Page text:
Roman Bath (Photo from Google)
The first time I travelled internationally by myself, I was lucky enough to be going to England where I could read the signs and converse easily. I had a busy work schedule planned where I would be in 3 countries in 4 days. I knew
I would be going at a breakneck pace so I decided to leave on Thursday so I would arrive on Friday and have the weekend to catch up with my jet lag. I was going to the city of Bristol on the eastern coast of the UK, but before I started to work I wanted
to spend time in the quaint city of Bath, a popular vacation destination for the British famous for the mineral water and spas and historical aristrotic charm. The Roman’s had built elaborate bath houses here and they have been excavated and restored.
It is quite a fascinating walking tour that allows you to see the original fire pits and pools and is well worth the time. I had toured the baths with my sisters on a previous trip and this time I wanted to go to a real spa and spend a little time poking around
the city. I also knew Stonehenge was about an hour from Bath by bus and they had tours that left daily. That would be my weekend agenda.
I arrived in London early Friday morning and caught the train for the ninety minute ride to Bath.
I was tired when I arrived but I wanted to see if I could stay up the rest of the day to get on UK time. After arriving at my B&B I grabbed my swim suit and was anxious to get to the state-of-the-art Thermae Bath Spa I had heard so much about. It
is a conglomeration of old and new buildings, melding traditional architecture with modern steel and glass. There is no doubt the architecture had to be controversial as it sits among a city of primarily old world buildings. Even the spa treatments
are combination of tradition and modernism. The traditional mud wraps and massages are available but so are some unique services like water shiatsu. I wasn’t interested in any treatments I wanted to spend my time swimming in the
enormous natural thermal heated mineral water pools as well as visit the steam rooms. The spa features two huge swimming pools on two different levels. The Minerva pool is on the ground floor and has a very large curvaceous mineral whirlpool that gently
keeps everyone moving in a large circle pattern. The other pool sits on the roof overlooking the entire city. Both pools were completely soothing. After spending an hour or so in the pools, I wanted to experience the state of the art steam room.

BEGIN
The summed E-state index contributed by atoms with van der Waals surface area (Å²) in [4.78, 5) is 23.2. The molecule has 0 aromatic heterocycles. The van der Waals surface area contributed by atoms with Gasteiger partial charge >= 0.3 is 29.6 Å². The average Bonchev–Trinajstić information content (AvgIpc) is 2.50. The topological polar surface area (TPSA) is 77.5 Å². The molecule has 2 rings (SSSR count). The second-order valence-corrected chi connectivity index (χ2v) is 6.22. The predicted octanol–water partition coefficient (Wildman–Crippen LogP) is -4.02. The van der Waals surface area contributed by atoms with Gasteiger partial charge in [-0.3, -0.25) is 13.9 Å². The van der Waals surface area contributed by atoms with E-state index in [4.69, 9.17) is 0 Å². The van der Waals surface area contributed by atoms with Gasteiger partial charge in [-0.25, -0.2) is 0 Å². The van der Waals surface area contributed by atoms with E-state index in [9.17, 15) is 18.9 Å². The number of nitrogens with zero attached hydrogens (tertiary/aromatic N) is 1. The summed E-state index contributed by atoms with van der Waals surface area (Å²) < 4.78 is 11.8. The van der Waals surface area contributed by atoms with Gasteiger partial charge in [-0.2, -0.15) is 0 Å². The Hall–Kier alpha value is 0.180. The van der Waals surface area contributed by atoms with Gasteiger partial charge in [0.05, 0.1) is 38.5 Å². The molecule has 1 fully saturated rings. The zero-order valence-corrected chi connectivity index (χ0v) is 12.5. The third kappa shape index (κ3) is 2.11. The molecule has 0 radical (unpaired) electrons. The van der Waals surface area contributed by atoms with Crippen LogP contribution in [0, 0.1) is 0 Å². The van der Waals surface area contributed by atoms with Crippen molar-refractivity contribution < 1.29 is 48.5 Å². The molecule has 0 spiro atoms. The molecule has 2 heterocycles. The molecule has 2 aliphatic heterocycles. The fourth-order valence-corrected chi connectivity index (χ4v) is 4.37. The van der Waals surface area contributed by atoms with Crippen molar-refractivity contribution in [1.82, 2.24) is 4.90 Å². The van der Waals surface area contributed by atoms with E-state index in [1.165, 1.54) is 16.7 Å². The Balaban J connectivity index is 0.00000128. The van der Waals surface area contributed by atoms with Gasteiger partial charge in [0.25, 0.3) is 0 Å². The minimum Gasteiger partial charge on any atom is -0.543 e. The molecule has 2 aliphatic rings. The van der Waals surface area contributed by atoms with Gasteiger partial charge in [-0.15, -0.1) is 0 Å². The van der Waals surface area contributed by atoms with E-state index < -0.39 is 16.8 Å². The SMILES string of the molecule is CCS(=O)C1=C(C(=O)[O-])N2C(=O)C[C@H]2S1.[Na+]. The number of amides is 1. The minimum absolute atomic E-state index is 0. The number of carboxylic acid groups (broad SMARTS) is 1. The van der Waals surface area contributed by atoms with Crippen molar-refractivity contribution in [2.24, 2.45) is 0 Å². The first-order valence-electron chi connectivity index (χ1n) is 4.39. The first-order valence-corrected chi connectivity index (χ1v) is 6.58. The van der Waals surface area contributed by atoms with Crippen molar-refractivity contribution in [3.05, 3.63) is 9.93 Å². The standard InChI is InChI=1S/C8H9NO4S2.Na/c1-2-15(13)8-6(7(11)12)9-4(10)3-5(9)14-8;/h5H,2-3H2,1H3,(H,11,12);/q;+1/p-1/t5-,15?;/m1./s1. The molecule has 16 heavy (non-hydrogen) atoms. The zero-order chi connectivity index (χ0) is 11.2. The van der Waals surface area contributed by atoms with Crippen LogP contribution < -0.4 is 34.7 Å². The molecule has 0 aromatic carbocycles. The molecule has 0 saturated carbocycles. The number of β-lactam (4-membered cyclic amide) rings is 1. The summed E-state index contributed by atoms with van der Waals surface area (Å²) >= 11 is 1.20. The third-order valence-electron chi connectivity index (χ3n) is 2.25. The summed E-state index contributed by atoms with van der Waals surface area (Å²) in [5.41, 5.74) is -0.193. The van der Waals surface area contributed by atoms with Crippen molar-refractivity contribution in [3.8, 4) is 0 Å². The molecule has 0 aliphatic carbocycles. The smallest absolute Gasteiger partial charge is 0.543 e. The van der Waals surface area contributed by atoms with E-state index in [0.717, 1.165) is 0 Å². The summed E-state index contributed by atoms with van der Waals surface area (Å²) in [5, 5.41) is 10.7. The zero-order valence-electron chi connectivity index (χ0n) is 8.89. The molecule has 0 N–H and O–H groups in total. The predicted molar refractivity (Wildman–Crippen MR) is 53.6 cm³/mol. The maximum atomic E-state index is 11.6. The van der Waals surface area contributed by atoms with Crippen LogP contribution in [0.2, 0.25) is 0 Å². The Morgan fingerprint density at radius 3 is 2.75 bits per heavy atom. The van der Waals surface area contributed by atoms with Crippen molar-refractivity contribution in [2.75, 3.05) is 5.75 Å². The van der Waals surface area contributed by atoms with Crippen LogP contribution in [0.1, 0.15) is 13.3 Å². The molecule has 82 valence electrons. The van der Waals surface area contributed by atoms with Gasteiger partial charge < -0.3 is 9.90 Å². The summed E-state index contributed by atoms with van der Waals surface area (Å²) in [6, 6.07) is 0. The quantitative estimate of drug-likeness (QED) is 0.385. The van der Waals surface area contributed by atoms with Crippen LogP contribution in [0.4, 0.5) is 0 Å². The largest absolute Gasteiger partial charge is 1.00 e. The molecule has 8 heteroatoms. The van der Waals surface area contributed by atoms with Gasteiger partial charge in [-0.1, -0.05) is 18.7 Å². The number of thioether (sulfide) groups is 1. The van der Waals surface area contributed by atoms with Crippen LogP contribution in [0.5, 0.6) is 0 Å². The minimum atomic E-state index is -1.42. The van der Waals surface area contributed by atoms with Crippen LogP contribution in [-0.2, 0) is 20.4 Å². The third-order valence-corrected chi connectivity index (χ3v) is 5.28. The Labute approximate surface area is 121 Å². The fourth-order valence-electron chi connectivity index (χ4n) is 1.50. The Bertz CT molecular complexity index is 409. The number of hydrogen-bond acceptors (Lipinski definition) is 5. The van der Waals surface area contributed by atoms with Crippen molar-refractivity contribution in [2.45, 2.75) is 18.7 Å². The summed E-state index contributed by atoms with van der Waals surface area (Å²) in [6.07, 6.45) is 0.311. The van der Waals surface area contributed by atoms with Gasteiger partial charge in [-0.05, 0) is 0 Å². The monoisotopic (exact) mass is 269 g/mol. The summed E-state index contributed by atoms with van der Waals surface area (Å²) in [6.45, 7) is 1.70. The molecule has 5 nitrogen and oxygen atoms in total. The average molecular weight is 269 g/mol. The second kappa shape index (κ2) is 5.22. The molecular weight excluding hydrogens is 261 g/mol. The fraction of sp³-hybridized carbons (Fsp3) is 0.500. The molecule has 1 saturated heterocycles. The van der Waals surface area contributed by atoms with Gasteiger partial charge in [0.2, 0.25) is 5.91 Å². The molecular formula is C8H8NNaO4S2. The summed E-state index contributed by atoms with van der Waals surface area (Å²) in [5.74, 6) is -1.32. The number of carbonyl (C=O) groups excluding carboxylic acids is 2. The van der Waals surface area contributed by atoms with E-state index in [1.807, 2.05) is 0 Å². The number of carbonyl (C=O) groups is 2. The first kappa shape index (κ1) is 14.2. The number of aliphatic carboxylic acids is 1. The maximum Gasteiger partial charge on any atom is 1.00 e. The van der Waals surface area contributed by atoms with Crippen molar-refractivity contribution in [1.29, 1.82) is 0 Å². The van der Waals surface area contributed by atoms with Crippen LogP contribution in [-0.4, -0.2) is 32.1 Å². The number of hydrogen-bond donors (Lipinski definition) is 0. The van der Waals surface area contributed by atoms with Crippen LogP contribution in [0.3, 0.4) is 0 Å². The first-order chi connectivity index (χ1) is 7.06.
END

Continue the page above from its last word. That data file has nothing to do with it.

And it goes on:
As you enter the room you first see several circular glass steam pods. These dot the enormous room and are sometimes obscured by the ever present seamy fog. Despite the fog inside the pods, you can always see the circular neon light under the white benches.
This gives the illusion that the seats are floating on a sea of blue. In the center of the pods is a very large overhead waterfall shower with fiber optic lighting. It goes through a series of sensations from gentle misting to an outright downpour as
the lighted water pours down. This was without question the ultimate jet lag treatment.
I left after two hours completely relaxed and hungry. I stopped for a light dinner in one of oldest cafes in Bath, Sally Lunn’s.
I had to taste the regional specialty known the world over as the “Bath bun”. A nice cup tea and a small salad to completed my meal. I took a view down the stairs to see the original kitchen and a small excavated site detailing layers
of the city dating back to mediaeval times. The town just kept re- building layer on top of layer.
In my haste to get to the spa I had forgotten to take a copy of the address of my bed and breakfast. Dazed and confused I desperately tried to remember
how to get back to the B&B. After a few heart pounding minutes of trying to figure out where to catch my bus, I finally remembered my way. I got on the bus and headed back to the B& B for a good night’s sleep. I was so tired and relived
to be there I immediately fell asleep only to be awakened a few hours later by the innkeeper opening my door. You left your key in the door dear. I thanked her and silently chastised myself for being so forgetful. It was a good lesson and I would not
let it happen again.
I had read that city of Bath featured a Fashion Museum that was touted as one best museum gems in Europe. It featured three centuries of fashion starting with the time of Queen Elizabeth I, and was a fun trip through time
revisiting the decades of fashion changes and viewing all those beautiful hats, gloves and fabrics. I had completely forgotten Britain was such a fashion trendsetter in the 1960’s until I was faced with the iconic fashions worn by the likes of Twiggy
and Jean Shrimpton. The dress-up rooms were undoubtedly the most fun interactive parts of the museum. The walls were lined with corsets and crinoline hoop skirts. These were available to try on to get the feel of what it had been like to wear those
tortures fashions. I could not actually put a corset on myself and I wished I had been with some girlfriends and been able to experience of art of lacing and pulling. There were plenty of costume and dressing rooms for children as well making the
experience fun for all ages.
After a full day playing in the city of Bath it was time to get on to Bristol and hook up with the first of three colleagues that would be arriving over the next few days. I knew the first would be coming in
on Saturday and we planned to meet for dinner and plan our trip to Stonehenge the following day.